Monday 10 October 2011


(Woody Allen, 2011)

Opening with a loving near three minute montage of static shots of many of the most familiar and touristy parts of central Paris seems more foreword than prologue; a statement of theme. Paris is lovely, Paris is inspirational. That's it. Allen seems content with that, adding the admittedly minor theme of the power and fallacy of nostalgia later. But then this is a film of modest scale; modest laughs, modest pleasures, modest ambition. It's minor key period Allen, with less substance than any of his other excursions into the past, and a disconcerting dose of fluffiness to it, which might partly explain why it's been his greatest commercial success for decades.
The high concept: a Hollywood screenwriter with hopes of becoming a serious novelist vacationing in Paris with his fiancee and her parents finds himself transported back to that City in the 1920s each night at midnight, partying with the likes of Fitzgerald, Hemingway, Picasso and Dali, and having Gertrude Stein critique his book.
Based around such an insubstantial gag - Wilson's Gil professes shock to meet his many heroes in the flesh as they live up to their popular images - Allen has fun with his material, having Hemingway go on about hunting, War, boxing and bravery at any opportunity, while Dali (played by a single scene-stealing Adrian Brody) is obsessed with incorporating a "rhinoceros" into his work and hangs out with Bunuel and Man Ray. There is a light love story, with Marion Cotillard displaying yet again just how great she looks in a 1920s frock, but the scenes of the tensions between Gil and his fiancee (a spiky Rachel McAdams) together with realistically strained social events with her parents and friends are probably the best in the film. The social unease, foibles and pretensions of pseudo-intellectuals are Allen's true, natural subject matter, and he shows an ease whenever he approaches that territory absent from much of the rest of the somewhat contrived narrative here.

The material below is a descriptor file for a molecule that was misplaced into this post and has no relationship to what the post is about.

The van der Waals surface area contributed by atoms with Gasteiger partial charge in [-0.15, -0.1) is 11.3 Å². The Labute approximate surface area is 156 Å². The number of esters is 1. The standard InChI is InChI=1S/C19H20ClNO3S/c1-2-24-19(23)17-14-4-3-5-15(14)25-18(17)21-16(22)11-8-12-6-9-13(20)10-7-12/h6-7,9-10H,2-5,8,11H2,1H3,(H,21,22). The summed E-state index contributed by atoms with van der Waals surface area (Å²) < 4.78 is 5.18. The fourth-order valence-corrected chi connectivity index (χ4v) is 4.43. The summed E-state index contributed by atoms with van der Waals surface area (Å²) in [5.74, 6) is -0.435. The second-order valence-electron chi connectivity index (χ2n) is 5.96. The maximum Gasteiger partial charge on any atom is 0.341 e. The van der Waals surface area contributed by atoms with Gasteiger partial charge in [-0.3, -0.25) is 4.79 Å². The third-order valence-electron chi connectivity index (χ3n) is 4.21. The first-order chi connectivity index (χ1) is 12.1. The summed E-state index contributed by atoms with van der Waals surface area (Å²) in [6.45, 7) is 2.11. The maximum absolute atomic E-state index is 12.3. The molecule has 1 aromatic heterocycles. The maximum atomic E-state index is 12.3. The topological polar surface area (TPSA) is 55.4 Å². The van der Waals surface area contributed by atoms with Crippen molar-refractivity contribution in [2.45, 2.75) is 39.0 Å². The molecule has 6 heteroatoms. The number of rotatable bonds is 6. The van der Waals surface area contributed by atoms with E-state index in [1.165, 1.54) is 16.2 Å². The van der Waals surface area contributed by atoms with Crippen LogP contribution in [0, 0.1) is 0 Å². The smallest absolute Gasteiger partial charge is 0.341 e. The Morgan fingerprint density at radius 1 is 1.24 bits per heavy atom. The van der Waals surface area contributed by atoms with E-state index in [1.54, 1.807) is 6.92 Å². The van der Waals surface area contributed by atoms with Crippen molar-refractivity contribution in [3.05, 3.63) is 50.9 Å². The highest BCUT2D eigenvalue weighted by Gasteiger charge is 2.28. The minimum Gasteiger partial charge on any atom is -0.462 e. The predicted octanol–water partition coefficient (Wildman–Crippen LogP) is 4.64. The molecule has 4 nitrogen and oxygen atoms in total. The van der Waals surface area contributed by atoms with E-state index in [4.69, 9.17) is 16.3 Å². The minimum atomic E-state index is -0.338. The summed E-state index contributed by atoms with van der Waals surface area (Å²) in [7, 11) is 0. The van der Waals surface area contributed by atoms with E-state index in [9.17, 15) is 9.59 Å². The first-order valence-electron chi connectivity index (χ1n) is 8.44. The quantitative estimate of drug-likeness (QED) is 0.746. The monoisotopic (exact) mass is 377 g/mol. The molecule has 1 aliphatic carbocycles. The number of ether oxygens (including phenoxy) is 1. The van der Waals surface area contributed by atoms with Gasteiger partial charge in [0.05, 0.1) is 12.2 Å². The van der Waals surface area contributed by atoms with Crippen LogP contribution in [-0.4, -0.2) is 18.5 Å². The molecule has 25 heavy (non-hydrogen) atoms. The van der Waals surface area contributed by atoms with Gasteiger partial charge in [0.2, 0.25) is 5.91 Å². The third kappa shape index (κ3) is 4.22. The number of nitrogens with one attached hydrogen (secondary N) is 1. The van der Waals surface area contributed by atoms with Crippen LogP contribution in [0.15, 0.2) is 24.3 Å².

Still, it's mildly entertaining, Michael Sheen is terrific as a classic pretentious Allen romantic rival, Wilson is a surprisingly natural Allen hero, and the sensual pleasures are manifold; from some lovely Cole Porter on the soundtrack to Darius Khondji's cinematography, an attractive cast rounded out by Carla Bruni and Léa Seydoux, and of course the beauty of Paris itself. Which is where we - and Allen - came in...

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